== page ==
I hope you are finding our sessions useful. We have looked at what information we can glean from a birth certificate and we have started a family tree at the Ancestry UK website.
We have discovered there are (in England & Wales) long and short birth certificates. When a birth is registered, parents are issued with a free copy of the short certificate, which contains only the child’s details. Long certificates, which contain both child’s and parents’ details, are available on request and upon payment of a fee. For genealogical purposes a long certificate is what you need. Scotland has its own system of registration, and birth and marriage certificates contain much more useful information.
We have looked at what information is on a marriage certificate and on a death certificate.
What information is on a birth/marriage/death certificate:
To obtain (England & Wales) birth/marriage/death certificates go to “www.gro.gov.uk“, where a certificate costs £9.25 for the standard service. You need to register (free) to use this site.
In Scotland go to “www.scotlandspeople.gov.uk“, where older certificates (above 100 years) can be downloaded using pre-bought credits (newer certificates, not downloadable, can be bought for around £14).
It is also possible to go to the Register Office where the event was registered and obtain a certificate for about £10.
In England and Wales, registration commenced in the third quarter of 1837. In Scotland it began in 1855.
We have looked at FreeBMD’s website (“https://www.freebmd.org.uk/“), which can be used to find the registration details for birth/marriage/death. A more limited search can now also be be made at the GRO website but this does have the advantage that births can be searched with the mother’s maiden name and deaths can be searched using age at death.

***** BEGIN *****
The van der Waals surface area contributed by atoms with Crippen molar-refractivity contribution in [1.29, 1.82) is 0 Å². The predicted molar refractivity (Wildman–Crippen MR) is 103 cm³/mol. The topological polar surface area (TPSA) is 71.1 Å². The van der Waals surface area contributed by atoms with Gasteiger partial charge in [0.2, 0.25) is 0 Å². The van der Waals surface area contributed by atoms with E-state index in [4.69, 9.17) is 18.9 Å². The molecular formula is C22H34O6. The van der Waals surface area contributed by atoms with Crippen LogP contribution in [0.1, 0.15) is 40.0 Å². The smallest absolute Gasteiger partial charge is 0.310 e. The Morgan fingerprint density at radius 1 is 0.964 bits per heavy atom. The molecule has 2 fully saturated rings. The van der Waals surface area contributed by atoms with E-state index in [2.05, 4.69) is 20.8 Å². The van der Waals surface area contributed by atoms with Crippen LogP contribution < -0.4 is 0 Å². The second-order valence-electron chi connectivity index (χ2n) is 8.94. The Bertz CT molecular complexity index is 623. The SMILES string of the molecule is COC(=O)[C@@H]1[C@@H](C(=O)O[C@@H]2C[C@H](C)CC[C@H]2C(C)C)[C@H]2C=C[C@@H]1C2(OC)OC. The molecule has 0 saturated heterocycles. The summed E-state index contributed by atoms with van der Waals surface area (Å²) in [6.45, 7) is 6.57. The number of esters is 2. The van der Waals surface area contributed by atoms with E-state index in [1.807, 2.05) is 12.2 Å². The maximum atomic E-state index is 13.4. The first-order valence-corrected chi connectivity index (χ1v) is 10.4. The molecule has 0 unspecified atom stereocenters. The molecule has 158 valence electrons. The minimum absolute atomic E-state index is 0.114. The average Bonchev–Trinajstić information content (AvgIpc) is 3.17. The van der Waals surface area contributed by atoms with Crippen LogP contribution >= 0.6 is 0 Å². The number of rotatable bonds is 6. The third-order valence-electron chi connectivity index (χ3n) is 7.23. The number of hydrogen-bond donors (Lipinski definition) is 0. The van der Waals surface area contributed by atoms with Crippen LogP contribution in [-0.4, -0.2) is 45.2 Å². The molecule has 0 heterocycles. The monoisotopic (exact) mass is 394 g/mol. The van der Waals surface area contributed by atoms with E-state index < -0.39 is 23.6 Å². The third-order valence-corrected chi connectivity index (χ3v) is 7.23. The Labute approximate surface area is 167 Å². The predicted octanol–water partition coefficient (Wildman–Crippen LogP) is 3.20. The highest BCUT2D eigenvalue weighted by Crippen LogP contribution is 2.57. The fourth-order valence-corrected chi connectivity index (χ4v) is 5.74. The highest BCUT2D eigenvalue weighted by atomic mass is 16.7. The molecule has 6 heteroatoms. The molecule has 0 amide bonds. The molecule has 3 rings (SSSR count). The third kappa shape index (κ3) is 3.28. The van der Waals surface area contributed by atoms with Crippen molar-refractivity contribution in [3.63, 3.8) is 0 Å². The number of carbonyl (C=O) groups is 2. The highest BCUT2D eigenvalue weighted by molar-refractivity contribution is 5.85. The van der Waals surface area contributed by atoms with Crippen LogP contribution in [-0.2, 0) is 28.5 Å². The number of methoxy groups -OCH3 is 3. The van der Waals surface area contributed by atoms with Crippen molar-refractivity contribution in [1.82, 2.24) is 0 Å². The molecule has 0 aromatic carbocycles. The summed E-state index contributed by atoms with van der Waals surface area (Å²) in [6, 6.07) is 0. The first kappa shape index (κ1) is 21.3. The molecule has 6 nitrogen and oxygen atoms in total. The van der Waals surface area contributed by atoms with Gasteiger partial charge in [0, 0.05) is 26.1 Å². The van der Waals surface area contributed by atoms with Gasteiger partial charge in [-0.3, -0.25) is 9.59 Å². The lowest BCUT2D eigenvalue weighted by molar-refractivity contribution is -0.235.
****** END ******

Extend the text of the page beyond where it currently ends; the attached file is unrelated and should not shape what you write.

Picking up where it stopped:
We have looked at various households’ census details. There has been a census every ten years since 1801 (except in 1941 due to war, and 1931 was destroyed by fire). Although you might be lucky and find names in the 1821 and 1831 returns for a few places, for genealogical purposes the 1841 census is the starting point. The census returns help you to put whole families together in the specific years. The 1841 census is a bridge between the start of official registration and the earlier parish records. More on this in a later session, but if you are interested in finding out more about the census there are comprehensive details for each one at “http://www.1911census.org.uk/1911.htm”
Using the details from a birth certificate we have started building a family tree at “Ancestry.co.uk“. This can be done even if you haven’t got a subscription – you just won’t be able to search for records. A tree can also be built at “FindMyPast.co.uk” and a free tree can be built at the Mormon FamilySearch website, “https://familysearch.org/“.
Talking of FamilySearch, I had a very timely email from them with news of various things and included was a link to:
We have looked at various wills and how the handwriting has changed over time. Wills are an important resource as they often mention other family members and may specify what the relationship is. The National Archives website has a tutorial on old handwriting on its palaeography pages.
Information about the ‘management’ of wills over time can be found at the Federation of Family History Societies website: